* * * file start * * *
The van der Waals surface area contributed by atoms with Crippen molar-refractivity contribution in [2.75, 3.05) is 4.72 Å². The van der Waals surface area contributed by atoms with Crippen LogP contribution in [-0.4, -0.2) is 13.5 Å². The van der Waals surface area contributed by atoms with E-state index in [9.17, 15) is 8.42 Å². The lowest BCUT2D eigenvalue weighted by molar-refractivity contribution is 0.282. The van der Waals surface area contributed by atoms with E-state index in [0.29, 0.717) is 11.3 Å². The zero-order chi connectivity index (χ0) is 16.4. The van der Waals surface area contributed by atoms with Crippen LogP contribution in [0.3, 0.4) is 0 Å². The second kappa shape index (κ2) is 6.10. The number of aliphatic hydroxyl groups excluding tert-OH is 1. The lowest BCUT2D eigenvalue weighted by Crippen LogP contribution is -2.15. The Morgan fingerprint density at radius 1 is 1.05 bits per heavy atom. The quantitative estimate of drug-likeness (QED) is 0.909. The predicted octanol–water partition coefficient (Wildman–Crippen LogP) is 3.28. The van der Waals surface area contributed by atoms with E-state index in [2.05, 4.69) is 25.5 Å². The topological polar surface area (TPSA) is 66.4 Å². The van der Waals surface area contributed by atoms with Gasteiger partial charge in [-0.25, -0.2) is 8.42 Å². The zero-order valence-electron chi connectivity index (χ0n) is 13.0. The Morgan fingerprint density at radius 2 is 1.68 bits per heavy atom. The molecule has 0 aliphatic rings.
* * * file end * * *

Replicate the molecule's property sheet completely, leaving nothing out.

The van der Waals surface area contributed by atoms with Crippen molar-refractivity contribution in [2.75, 3.05) is 4.72 Å². The van der Waals surface area contributed by atoms with Crippen LogP contribution in [-0.4, -0.2) is 13.5 Å². The van der Waals surface area contributed by atoms with E-state index in [9.17, 15) is 8.42 Å². The lowest BCUT2D eigenvalue weighted by molar-refractivity contribution is 0.282. The van der Waals surface area contributed by atoms with E-state index in [0.29, 0.717) is 11.3 Å². The zero-order chi connectivity index (χ0) is 16.4. The van der Waals surface area contributed by atoms with Crippen LogP contribution in [0.3, 0.4) is 0 Å². The second kappa shape index (κ2) is 6.10. The number of aliphatic hydroxyl groups excluding tert-OH is 1. The lowest BCUT2D eigenvalue weighted by Crippen LogP contribution is -2.15. The Morgan fingerprint density at radius 1 is 1.05 bits per heavy atom. The quantitative estimate of drug-likeness (QED) is 0.909. The predicted octanol–water partition coefficient (Wildman–Crippen LogP) is 3.28. The van der Waals surface area contributed by atoms with E-state index in [2.05, 4.69) is 25.5 Å². The topological polar surface area (TPSA) is 66.4 Å². The van der Waals surface area contributed by atoms with Gasteiger partial charge in [-0.25, -0.2) is 8.42 Å². The zero-order valence-electron chi connectivity index (χ0n) is 13.0. The Morgan fingerprint density at radius 2 is 1.68 bits per heavy atom. The molecule has 0 aliphatic rings.